|WASHINGTON - A new export market for American agriculture worth potentially $10 million annually has opened with the first shipment of California grapes arriving in Australia today, announced U.S. Trade Representative Robert B. Zoellick and Secretary of Agriculture Ann Veneman. This marks the end of a decades long ban of California grapes by Australia."American grapes will be in retail stores in Sydney, Brisbane and Melbourne tomorrow. When we open markets for our farmers overseas, they win with their world class produce," said Zoellick. "Today's grape shipment demonstrates our ability to find mutually agreeable solutions to problems facing our agricultural communities."
"This is a win-win for California grape growers and Australian consumers, who are the true beneficiaries of this new opportunity," stated Secretary Veneman. "Now Australians can enjoy the California table grapes available during their winter season when Australian domestic grapes are not available."
For ten years, the United States has worked to get Australia to lift its sanitary and phytosanitary ban on imports of California table grapes. Sanitary and phytosanitary refer to plant and animal health regulations.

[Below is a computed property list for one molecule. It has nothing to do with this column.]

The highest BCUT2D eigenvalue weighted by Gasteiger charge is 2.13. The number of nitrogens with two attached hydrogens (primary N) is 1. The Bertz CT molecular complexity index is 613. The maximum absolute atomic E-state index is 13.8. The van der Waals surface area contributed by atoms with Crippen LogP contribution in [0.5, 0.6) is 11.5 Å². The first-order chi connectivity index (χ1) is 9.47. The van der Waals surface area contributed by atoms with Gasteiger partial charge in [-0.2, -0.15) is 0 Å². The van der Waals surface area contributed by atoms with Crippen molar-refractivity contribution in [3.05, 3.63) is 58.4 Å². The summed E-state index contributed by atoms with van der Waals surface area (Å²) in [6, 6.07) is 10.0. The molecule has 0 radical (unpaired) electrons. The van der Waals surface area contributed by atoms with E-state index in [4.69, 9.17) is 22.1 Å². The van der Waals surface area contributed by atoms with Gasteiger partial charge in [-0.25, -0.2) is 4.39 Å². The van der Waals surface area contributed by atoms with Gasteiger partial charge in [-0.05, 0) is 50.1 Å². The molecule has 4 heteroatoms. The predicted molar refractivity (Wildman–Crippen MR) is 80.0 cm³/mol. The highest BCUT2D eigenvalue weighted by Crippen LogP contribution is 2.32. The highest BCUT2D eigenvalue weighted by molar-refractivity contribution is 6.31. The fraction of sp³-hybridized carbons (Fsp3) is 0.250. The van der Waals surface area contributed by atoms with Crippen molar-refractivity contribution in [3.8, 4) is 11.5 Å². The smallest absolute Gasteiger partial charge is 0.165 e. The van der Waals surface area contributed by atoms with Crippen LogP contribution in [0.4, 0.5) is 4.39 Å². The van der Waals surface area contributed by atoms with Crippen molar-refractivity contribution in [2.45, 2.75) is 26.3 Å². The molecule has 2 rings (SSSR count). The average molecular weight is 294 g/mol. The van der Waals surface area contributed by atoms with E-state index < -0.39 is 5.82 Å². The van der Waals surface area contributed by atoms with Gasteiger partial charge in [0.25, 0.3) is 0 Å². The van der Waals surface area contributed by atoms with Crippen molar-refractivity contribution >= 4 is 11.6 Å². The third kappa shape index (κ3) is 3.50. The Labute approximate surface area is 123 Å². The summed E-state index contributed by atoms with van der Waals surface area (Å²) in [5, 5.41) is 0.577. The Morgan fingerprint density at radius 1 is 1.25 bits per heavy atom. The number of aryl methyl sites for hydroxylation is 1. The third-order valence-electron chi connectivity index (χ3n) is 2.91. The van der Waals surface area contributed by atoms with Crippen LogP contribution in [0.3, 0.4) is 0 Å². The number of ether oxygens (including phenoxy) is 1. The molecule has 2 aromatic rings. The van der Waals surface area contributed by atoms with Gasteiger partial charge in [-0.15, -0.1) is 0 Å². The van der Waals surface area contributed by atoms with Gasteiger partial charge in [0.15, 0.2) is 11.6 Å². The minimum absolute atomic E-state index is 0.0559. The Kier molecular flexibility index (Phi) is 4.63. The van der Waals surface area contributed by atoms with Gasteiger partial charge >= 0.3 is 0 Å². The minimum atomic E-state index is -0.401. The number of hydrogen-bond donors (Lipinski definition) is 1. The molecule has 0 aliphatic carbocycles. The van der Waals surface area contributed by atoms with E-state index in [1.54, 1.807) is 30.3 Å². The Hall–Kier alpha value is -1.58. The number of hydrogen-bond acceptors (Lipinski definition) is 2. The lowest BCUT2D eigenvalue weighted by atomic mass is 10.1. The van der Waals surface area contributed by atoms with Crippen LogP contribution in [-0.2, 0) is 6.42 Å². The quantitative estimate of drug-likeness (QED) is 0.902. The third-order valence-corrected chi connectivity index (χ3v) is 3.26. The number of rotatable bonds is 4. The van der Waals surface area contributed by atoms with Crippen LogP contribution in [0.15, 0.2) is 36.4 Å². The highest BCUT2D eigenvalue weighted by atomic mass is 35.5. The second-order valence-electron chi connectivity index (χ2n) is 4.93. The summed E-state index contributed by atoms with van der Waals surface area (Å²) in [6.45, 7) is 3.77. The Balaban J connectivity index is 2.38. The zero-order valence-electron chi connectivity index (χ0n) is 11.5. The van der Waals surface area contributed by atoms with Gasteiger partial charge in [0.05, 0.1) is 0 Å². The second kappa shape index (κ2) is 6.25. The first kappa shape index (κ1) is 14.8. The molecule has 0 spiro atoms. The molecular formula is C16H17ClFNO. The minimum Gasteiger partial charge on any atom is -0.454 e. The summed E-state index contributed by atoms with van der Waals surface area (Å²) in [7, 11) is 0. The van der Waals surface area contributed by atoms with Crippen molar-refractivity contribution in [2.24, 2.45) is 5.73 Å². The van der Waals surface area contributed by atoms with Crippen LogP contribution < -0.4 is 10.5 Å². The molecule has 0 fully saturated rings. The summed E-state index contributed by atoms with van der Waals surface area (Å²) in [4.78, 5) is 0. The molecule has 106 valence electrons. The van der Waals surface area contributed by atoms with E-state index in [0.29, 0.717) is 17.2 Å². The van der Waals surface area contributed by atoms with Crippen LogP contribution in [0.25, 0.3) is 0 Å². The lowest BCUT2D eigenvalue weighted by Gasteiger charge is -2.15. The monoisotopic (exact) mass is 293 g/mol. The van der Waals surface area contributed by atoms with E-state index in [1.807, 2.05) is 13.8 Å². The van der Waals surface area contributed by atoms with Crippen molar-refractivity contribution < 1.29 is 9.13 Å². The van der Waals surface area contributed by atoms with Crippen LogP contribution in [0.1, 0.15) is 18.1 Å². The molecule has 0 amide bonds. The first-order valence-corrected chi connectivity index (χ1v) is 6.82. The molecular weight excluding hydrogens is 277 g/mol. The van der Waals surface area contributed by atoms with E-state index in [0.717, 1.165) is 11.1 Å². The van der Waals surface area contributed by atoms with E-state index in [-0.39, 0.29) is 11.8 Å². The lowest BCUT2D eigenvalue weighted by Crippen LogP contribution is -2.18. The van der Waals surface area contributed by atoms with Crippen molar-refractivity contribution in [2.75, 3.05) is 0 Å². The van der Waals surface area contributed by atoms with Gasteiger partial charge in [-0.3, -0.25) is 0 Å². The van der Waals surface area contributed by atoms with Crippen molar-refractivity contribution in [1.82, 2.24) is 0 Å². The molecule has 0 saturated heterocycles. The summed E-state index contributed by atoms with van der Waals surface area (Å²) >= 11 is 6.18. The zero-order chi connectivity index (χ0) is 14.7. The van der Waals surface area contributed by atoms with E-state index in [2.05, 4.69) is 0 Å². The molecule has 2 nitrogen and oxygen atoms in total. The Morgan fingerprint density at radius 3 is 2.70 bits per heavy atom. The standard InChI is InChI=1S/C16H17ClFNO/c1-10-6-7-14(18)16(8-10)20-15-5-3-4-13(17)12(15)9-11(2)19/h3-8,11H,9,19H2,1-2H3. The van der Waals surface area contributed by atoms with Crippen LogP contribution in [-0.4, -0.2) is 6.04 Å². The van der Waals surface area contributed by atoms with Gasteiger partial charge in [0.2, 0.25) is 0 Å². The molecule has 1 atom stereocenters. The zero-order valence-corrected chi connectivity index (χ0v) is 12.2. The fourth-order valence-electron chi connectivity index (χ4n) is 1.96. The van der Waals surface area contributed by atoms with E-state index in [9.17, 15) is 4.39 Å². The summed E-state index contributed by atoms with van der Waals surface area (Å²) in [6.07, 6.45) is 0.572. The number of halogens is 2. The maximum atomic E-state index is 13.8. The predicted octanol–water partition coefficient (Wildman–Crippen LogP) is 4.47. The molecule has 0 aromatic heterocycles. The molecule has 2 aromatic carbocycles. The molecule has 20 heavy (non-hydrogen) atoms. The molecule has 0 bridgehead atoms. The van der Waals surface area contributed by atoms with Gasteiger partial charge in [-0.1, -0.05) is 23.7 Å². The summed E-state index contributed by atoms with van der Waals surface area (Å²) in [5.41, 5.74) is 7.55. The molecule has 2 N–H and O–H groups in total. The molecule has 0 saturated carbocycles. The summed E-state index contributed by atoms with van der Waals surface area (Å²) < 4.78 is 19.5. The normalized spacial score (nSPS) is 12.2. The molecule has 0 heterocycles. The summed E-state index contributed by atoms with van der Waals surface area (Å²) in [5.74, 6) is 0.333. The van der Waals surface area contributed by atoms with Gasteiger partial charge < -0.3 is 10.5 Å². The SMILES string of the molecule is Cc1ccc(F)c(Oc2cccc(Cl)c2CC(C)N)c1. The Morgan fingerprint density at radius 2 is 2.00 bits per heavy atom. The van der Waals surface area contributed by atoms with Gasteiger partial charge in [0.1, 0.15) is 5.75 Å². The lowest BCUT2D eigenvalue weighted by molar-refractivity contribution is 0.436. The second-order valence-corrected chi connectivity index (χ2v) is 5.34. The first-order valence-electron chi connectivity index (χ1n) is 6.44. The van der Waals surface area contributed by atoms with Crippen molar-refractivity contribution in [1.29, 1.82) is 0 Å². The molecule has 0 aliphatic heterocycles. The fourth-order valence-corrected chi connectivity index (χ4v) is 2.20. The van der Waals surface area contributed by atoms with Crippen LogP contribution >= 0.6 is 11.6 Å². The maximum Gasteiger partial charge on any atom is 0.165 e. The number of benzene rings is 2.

"The Australian government's decision to allow entry of California grapes is a welcome step toward enhancing our trade relationship with Australia," said Zoellick. "We hope this step is the first of many that Australia and the United States will take together to resolve sanitary and phytosanitary issues based on science, while employing the least trade restrictive measures possible."
Today's shipment consisted of 132 cartons of "Flame Seedless" grapes, which cleared Australian customs and inspection today. The grapes will be on store shelves on Wednesday July17.
Following negotiations between USTR/USDA officials and Australia, the Bush Administration announced that the Australian government would allow the importation of California table grapes on February 14. Under the auspices of the Australian Quarantine and Inspection Service, shipments of grapes will be inspected and fumigated prior to being sent to Australia. After the February announcement, USTR and USDA officials monitored the implementation of the new policy and worked with the Australians to address a number of concerns with the implementation. While most of these concerns have been satisfactorily addressed and, consequently, grapes are now arriving in Australia, a few remain. U.S. officials will continue to work with their Australian counterparts to resolve them. Australia has committed to review the mandatory shipping requirements after the first year of the program. The California grape industry estimates exports to Australia could represent a market worth $10 million annually.